Husband jailed for life over Briton's murder
A man who murdered his British wife on Fiji was sentenced to life imprisonment today.
Raymond Singh was told he would serve at least 18 years for the killing of his wife Wendy at their home on the Pacific Ocean island on 11 May last year.
The punishment is thought to be the maximum sentence available under Fijian law and had been demanded by relatives of 39-year-old Mrs Singh, who was originally from Surrey.
She lived with her husband in Great Yarmouth and Ipswich before they moved to Fiji in 2006.
The court heard Fijian-born Singh attacked her with a knife during an argument, and he was found guilty of her murder yesterday.
Speaking after the guilty verdict was handed down and ahead of the sentencing, Mrs Singh's sister Christine Stringer said: "I just felt numb when I heard it. I was obviously very pleased, but I know that nothing will ever bring her back. All we can do now is hope and pray the maximum sentence is handed down."
Mrs Stringer, from the Isle of Wight, made an impact statement to the court describing the effect the murder had on her family.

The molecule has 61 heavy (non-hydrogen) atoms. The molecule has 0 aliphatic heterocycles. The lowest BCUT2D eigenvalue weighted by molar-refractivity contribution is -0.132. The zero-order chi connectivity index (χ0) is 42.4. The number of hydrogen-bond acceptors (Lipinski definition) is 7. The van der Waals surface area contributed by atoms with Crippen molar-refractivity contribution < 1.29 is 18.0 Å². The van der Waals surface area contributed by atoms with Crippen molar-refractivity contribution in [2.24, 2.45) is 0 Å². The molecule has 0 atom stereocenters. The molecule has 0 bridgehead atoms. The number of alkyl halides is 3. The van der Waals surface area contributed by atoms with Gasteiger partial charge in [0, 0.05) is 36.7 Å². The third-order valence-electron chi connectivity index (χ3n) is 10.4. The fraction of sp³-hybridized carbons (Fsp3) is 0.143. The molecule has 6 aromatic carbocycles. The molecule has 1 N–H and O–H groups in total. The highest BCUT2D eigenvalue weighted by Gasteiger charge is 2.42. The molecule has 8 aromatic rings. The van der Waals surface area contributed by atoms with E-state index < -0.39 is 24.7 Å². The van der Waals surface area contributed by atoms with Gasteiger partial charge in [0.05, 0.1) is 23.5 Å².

She said: "Wendy's death made me realise what a devastating effect murder has - not just on the victim but on the whole family and friends. It's a horrific life changing experience - one we will never be able to forget."
It is understood the prosecution had demanded a minimum sentence of 17 years. The maximum possible sentence is life without parole.
Mrs Stringer paid tribute to the Lucie Blackman Trust's Missing Abroad programme which helped fly Mrs Singh's son George back to the UK where he now lives.
She said: "Without them we would never have been able to get to Fiji, to bring George home and have Wendy's body flown home to the UK.
"They also worked non-stop all hours to help us, getting evidence put through to the court in Fiji and helping arrange everything over here. I can't thank them enough. Something like this makes you realise the importance of an organisation like Missing Abroad."
The programme was set up to assist the families of people missing or murdered abroad and was inspired by the case of Ms Blackman, who was murdered in Japan on 1 July 2000.
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